Passion for rugby pays off

Neale Emslie

DEEPLY passionate about rugby, Paterson High School teacher Shaun Fondling could not stomach the fact that his favourite sport was virtually non-existent at the schools in his community during the first decade of the new millennium.

When soccer’s World Cup took over in 2010 and rugby almost disappeared from the school programme, the 43-year-old technology teacher said “enough” and, with his friend and Hillside teacher Kenny Joseph, he launched the Northern Areas High Schools Rugby Initiative, which is now into its second year.

“After the [soccer] World Cup, I got hold of Kenny and asked if we could not organise a rugby match with Hillside,” Fondling recalled. “I just wanted my boys to play rugby again and Kenny was keen and we arranged a match.

“At that stage, I couldn’t take it that the sport had just gone down like that because I know what a role sport played for me. Even the job I got here [Paterson High in 1996], sport played a role in that. There were three applicants for the post, but because of my sporting background I got the post and the first thing I was told was to revive rugby at the school.

“Rugby had been the major sport at Paterson, producing players like Desmond Booysen and Gavin van Eck, who played with Cheeky Watson at Kwaru. I wondered how a school with such a rich history in rugby could take such a dip, so much so that for three [to] four years there was no rugby at all.”

Fondling had come from a strong rugby background. Growing up in Schauderville, he started playing rugby as a nine-year-old with the St Mark’s Rugby Club, where his father and uncles had played. Playing flyhalf and fullback, he later joined Harlequins to play in the Grand Challenge, but Fondling’s passion was in coaching and helping children to develop.

“Even when I was in matric at Paterson, I was coaching the under-11 team and that has always been my passion,” he said.

In talks with Joseph, Fondling said the only way to get rugby going again was to come up with a solid, effective structure.

At the time, he said, they were given a boost by Sports Minister Fikile Mbabula who had encouraged schools and communities to join hands and to build and develop sport as it used to be in their own areas.

This provided Fondling and Joseph with the motivation they needed to proceed with their plan, even if it went against the system in use at EP high schools. The problem, Fondling said, was that all the schools organised their own fixtures and sent those to the EP High Schools committee for ratification.

“Some schools have their fixtures for next year already organised so we [northern areas] were largely out in the cold.

“I said to Kenny, we need to do something about the situation and come up with some sort of a plan even if we go against the system of the union.

“At the beginning, we had a lot of criticism because people thought we were trying to do our own thing. They were a bit racist towards us because they said we were just starting a coloured thing in the northern areas.

“But I said it’s not about me, it’s about the kids and you can’t discriminate against the northern areas because 50% of our children come from the townships and eight or nine or our team are black Africans.”

The first job for Fondling and Joseph was to visit the principals of the 15 northern areas high schools to get them on board. Support for the project was forthcoming, but it was not that easy, given how sport in general had died out at many schools.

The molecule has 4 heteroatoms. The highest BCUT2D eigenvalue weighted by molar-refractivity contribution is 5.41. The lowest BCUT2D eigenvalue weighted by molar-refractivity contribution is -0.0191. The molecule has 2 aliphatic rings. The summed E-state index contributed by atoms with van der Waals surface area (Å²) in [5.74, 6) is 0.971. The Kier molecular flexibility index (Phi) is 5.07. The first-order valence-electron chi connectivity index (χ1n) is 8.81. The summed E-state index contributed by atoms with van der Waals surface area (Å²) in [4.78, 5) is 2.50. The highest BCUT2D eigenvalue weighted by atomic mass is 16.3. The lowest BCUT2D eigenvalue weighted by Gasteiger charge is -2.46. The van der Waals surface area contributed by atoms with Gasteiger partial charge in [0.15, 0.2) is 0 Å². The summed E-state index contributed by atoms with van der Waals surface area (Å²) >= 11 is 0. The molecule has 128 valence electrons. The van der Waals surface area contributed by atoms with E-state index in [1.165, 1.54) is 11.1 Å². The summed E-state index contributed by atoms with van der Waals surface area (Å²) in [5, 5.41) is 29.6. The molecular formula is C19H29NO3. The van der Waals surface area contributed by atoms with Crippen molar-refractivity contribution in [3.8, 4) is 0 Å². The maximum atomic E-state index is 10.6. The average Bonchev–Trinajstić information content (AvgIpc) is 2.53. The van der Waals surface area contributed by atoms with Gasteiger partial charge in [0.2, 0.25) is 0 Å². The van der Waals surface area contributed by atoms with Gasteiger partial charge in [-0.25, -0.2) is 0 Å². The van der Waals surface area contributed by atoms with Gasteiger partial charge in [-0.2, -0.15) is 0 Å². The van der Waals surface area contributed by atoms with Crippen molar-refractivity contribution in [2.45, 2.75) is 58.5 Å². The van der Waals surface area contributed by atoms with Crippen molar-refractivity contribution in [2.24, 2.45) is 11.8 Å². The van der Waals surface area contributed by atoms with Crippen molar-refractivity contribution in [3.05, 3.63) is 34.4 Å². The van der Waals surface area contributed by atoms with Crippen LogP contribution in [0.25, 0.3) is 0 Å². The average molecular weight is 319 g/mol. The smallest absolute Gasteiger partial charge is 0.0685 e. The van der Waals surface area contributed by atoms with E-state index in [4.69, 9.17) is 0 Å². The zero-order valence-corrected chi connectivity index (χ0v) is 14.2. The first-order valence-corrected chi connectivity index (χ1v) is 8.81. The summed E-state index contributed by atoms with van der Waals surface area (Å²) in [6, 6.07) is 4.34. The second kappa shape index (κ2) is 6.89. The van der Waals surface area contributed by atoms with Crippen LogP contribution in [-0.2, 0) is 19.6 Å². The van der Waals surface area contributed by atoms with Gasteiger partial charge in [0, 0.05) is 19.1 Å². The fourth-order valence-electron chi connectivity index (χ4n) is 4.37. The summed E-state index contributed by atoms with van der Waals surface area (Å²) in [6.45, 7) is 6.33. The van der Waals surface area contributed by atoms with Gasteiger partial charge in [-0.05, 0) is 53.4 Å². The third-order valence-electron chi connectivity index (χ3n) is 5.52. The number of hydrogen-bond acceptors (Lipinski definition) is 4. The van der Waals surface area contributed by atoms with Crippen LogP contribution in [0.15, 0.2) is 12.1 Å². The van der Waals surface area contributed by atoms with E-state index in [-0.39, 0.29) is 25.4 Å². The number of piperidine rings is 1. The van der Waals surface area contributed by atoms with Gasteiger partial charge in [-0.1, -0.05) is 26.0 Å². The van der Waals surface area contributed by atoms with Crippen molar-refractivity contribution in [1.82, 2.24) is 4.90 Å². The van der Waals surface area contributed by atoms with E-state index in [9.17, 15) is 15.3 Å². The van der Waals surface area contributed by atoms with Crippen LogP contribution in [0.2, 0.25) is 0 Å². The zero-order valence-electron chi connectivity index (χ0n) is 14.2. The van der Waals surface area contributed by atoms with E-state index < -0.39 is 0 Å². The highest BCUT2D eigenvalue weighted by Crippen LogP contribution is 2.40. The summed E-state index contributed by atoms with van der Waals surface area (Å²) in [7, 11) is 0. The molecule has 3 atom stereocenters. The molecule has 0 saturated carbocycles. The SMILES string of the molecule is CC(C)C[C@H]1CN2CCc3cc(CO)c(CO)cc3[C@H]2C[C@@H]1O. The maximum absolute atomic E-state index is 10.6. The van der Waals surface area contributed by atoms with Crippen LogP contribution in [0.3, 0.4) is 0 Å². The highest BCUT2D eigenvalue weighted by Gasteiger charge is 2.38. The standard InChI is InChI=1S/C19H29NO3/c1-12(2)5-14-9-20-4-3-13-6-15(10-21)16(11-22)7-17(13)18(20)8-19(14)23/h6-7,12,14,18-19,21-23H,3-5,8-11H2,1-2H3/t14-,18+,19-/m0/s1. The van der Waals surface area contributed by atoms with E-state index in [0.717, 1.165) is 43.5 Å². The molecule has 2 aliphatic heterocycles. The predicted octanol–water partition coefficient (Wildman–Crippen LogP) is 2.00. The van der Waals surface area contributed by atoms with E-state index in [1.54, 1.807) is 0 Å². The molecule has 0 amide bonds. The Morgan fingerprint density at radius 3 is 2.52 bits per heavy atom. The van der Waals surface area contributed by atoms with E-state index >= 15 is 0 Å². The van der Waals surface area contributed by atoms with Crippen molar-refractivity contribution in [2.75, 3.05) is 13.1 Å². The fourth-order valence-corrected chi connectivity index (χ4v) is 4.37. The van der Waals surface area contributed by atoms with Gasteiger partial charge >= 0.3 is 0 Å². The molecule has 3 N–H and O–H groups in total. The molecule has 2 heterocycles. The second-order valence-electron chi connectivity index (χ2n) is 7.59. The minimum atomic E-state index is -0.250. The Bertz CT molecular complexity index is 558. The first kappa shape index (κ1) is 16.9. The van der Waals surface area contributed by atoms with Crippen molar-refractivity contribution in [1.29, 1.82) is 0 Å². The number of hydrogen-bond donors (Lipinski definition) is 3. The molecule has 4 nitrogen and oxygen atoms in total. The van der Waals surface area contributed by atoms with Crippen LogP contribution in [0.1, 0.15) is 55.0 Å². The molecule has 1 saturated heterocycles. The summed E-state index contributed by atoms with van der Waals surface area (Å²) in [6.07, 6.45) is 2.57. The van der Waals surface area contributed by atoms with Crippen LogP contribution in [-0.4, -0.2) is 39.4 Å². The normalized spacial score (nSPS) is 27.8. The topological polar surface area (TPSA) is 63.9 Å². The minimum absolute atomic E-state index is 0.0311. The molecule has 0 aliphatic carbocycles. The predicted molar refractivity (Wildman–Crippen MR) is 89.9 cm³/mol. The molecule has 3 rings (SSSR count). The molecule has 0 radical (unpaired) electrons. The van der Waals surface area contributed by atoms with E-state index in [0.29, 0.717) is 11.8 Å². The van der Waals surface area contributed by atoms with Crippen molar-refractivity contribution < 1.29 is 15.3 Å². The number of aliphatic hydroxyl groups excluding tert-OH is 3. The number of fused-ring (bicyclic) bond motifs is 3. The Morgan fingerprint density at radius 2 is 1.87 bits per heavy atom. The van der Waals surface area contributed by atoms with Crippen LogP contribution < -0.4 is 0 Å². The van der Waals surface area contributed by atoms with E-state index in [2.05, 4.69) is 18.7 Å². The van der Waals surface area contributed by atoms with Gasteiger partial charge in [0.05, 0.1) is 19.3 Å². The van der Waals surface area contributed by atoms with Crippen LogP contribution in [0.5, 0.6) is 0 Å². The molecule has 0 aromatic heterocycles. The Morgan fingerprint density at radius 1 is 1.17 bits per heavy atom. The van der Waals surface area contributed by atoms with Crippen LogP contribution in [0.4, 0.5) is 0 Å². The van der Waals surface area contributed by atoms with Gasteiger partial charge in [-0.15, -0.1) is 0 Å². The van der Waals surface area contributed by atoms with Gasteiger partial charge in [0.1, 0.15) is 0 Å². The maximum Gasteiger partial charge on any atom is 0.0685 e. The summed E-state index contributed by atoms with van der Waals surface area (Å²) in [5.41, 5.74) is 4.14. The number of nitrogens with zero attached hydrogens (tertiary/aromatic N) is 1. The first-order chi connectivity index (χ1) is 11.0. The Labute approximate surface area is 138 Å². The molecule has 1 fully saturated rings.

Among other things, Fondling blames the fact that the subject of physical education was phased out of the school programme.

“Sport began to die out at primary school and that makes it tough to get it going at high school and kids lost the interest to play sport.

“If you don’t occupy them they join a gang or form a gang, or they drop out of school, and are lured in by the gangsters.

“These are the kids who cause problems for you and me, so I felt rather get involved with those kids – give them something to do to keep them away from bad temptations.”

Naming their programme the Northern Areas High Schools Initiative, Fondling said only four teachers arrived for the first meeting. But they were nothing if not persistent and Fondling and Joseph refused to throw in the towel.

“At that meeting, we told each teacher to go and find one more school to attend the next meeting, and at the next meeting we had six,” Fondling said.

Eventually, in the last months of 2011, they set about organising a tournament for early in 2012, kicking off with a sevens event for boys and girls, followed by the night series, a schools tournament which had run for a while in the ’90s.

“Just before the night series, we had a meeting and all 15 high schools were there,” Fondling said, “and I was so happy because I knew we were in for big things.”

In short, the northern areas rugby programme is up and running. From about five schools playing rugby three years ago, 15 schools are now involved.

Fondling said they followed the tournaments last year with a league programme, including Walmer High School, and since then they had developed and refined a model which they believe can be used in other areas which would like to revive sport where they live.

“I must also thank people like Norman le Grange of Total Gelvandale, who sponsored us last year and has helped enormously by speaking to northern areas councillors and getting them to each adopt a school to assist with costs, as well as the Department of Sport and Recreation,” Fondling said.

Most gratifying for Fondling was the response of the children.

“Even in schools like Woolhope, who had never played rugby, and St Thomas, they are attracting squads of players. It just goes to show that if you provide the opportunities, the children will be there and this can only benefit rugby and the communities in general.”

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